There’s more than one way to understand a film. This is what I like to tell myself when confronted with challenging cinema, and what I assure others who gripe about not “getting” certain movies: that visuals, editing, and other aesthetic matters are often more meaningful than dialogue and story. I’m a believer in the cliché that film can be a universal language, that the basic act of engaging with cinema has been the same since the silent era, when, as Norma Desmond famously put it, “we didn’t need dialogue—we had faces.” These are the elements of filmmaking that remain constant across international boundaries, and that, I believe, let the medium become such a universal source of awe.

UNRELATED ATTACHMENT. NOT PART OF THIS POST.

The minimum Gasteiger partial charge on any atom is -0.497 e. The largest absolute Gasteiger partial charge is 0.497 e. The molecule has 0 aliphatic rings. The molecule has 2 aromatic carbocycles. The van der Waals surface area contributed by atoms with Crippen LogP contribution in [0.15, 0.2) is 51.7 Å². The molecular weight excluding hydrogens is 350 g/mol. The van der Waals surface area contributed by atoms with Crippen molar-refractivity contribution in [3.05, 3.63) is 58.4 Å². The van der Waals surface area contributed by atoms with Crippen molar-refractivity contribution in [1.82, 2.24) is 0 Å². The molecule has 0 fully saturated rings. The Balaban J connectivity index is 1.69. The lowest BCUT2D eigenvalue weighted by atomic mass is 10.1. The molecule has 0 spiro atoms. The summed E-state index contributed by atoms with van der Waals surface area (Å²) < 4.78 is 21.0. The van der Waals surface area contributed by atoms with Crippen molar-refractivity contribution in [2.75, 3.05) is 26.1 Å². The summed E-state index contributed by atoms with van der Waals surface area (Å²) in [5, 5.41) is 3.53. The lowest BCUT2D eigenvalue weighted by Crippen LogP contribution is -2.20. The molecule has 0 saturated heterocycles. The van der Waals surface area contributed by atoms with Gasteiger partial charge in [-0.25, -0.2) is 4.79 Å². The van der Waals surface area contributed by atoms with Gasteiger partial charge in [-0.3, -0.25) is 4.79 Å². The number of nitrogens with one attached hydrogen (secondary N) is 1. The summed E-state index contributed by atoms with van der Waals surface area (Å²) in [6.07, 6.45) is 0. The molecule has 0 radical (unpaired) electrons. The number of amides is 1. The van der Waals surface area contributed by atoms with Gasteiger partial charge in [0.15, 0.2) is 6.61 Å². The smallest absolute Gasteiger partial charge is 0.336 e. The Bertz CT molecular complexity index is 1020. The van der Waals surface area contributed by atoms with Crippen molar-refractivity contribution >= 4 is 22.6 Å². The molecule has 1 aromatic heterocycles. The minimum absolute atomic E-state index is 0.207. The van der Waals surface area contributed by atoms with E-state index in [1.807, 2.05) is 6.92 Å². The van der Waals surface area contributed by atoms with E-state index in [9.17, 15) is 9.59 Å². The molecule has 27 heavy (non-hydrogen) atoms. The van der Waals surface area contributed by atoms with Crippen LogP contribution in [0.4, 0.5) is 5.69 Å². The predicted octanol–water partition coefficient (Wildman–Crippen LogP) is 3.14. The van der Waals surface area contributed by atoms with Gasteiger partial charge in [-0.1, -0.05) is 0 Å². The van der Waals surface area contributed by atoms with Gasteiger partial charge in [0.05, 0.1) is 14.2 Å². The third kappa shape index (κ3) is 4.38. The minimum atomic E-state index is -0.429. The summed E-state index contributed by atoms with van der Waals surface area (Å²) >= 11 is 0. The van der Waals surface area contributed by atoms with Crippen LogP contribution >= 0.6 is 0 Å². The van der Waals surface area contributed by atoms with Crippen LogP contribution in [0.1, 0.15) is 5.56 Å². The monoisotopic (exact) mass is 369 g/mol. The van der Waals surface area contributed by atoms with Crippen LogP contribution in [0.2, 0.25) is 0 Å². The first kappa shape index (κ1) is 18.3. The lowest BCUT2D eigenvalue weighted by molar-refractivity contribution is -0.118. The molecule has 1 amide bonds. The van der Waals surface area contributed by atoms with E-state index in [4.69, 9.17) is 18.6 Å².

Last October, I unwittingly became a guinea pig in this theory. I participated in the Young Critics Workshop at Film Fest Ghent in Belgium, where most of the festival’s competition films screened with only French and Dutch subtitles, not English. I was the only one of five critics chosen for the workshop with no background in either language, and I did not know ahead of time about the lack of English at the event. As a result, I spent most of the festival feeling like the stereotypical Ugly American abroad: the naïve traveler who’s suddenly shocked to find that not everyone can acquiesce to the English language for his benefit.